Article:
High-throughput experiments might ensure a better diagnosis of hereditary diseases

High-throughput experiments might ensure a better diagnosis of hereditary diseases
Yeast complementation as a readout for human glucokinase variant activity. A Yeast growth assay of wild-type (WT) and hxk1Δ hxk2Δ glk1Δ yeast strains on galactose and glucose media. B The growth of the hxk1Δ hxk2Δ glk1Δ yeast strain expressing either a vector control, wild-type GCK (WT) or a GCK variant was compared on media containing galactose or varying concentrations of glucose. C Growth assay of different combinations of vectors (-), GCK and GKRP expressed in the hxk1Δ hxk2Δ glk1Δ yeast strain on galactose and glucose media. D Illustration of the multiplexed assay for GCK variant activity. Credit: Genome Biology (2023). DOI: 10.1186/s13059-023-02935-8

All human beings are genetically very similar, sharing approximately 99.9% of the DNA code. The remaining 0.1% explains the natural differences between people, including our predisposition to hereditary diseases.

Although sequencing of our genetic material is becoming a routine diagnostic analysis, it is unfortunately far from simple to determine whether specific small differences in our DNA affect our risk of developing disease. The usefulness of DNA sequencing is therefore often limited to the few cases where it is already known if a gene variant increases the risk of disease.

Researchers at the Department of Biology, University of Copenhagen, have now contributed to solving this problem for a specific gene called GCK. The study has just been published in Genome Biology.

Rasmus Hartmann-Petersen, Professor at the Department of Biology, explains, “The GCK gene, which codes for the enzyme glucokinase, regulates the secretion of insulin in the pancreas. GCK gene variants can therefore cause a form of hereditary diabetes. Although the connection between GCKand diabetes has been known for several years, we have, until now, only known the effect of a few percent of the possible variants of this gene.”

Together with colleagues at the PRISM center, UCPH, who are currently studying the effects of genetic variations, the researchers measured the effect of all of the possible variants of GCK.

Ph.D. student Sarah Gersing, who is the first author of the article, explains, “We used yeast cells to measure the activity of over 9,000 different GCK variants. In this way, we were able to generate a list of the effects—both of already known variants, but also of variants that patients might carry, but that have not yet been discovered. This provides us with a reference for future GCK diagnostics.”

Prof. Kresten Lindorff-Larsen, who heads the PRISM center, continues, “Our results are quite unique; not only have we measured the effect of several thousand variants, but for many of the variants, we can now explain what they do to the glucokinase protein. In our center, we have gathered researchers working across a range of research fields, bridging from data analysis and biophysics to cell biology and medicine, and it is now clear how this broad approach pays off in explaining how diseases arise.”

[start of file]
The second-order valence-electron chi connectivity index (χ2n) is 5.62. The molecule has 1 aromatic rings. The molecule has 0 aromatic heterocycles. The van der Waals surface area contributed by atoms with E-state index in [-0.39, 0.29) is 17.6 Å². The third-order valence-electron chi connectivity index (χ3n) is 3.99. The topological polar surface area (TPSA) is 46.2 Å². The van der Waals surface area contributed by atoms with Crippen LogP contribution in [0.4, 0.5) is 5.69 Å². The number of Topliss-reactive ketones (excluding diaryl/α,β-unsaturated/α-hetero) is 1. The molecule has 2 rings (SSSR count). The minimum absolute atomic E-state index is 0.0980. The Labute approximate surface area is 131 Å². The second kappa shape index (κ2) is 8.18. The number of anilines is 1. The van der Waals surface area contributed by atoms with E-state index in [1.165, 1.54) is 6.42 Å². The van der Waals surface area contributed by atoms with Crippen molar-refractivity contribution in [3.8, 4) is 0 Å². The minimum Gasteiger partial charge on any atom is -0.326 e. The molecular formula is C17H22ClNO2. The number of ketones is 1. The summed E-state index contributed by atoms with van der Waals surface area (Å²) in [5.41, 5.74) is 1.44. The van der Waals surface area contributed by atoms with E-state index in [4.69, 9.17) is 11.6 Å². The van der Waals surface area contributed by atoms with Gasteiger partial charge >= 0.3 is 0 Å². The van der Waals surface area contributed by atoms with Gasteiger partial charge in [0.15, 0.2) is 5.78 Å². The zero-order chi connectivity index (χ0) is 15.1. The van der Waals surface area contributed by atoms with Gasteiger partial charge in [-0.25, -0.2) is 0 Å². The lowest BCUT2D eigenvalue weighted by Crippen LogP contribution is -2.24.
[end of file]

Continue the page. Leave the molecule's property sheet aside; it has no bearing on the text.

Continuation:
Gene variants of GCK can, among other things, cause a form of hereditary diabetes called “GCK maturity onset diabetes of the young” (GCK-MODY).

Professor of genetics Torben Hansen, who is also a member of the PRISM center, says, “Although GCK-MODY patients exhibit elevated blood glucose levels, this is often not associated with complications. Hence, unlike other forms of diabetes, most GCK-MODY patients might therefore not need to be treated with medication. However, due to missing or inaccurate genetic data, more than half of the GCK-MODY patients are classified with having either type 1 or type 2 diabetes—and are therefore unnecessarily medicated.”

“We estimate that approx. 1% of those who have recently been diagnosed with type 2 diabetes in Denmark have a variant in the GCK gene, meaning that they don’t need treatment, or need to be treated differently. Our new map of GCK variants can hopefully help give these patients a more correct diagnosis.”

The next step for PRISM is to transfer these methods to other genes and diseases. “We are already well underway with genes involved in e.g., neurodegenerative diseases, and we are trying to develop precise methods that can provide us with insights on disease mechanisms,” says Rasmus Hartmann-Petersen.

Kresten Lindorff-Larsen continues, “Our data gives us the opportunity to test and develop computational models for variant effects, which will then be transferable to other genes and diseases.”

“Now, we have measured the effects of almost all variants of GCK, giving us knowledge on which variants that function, and which that do not. The next step is to understand why, and how the same underlying molecular mechanisms can give rise to a wide range of different diseases,” concludes Sarah Gersing.

More information:
Sarah Gersing et al, A comprehensive map of human glucokinase variant activity, Genome Biology (2023). DOI: 10.1186/s13059-023-02935-8

High-throughput experiments might ensure a better diagnosis of hereditary diseases (2023, May 3)
retrieved 3 May 2023
from https://medicalxpress.com/news/2023-05-high-throughput-diagnosis-hereditary-diseases.html

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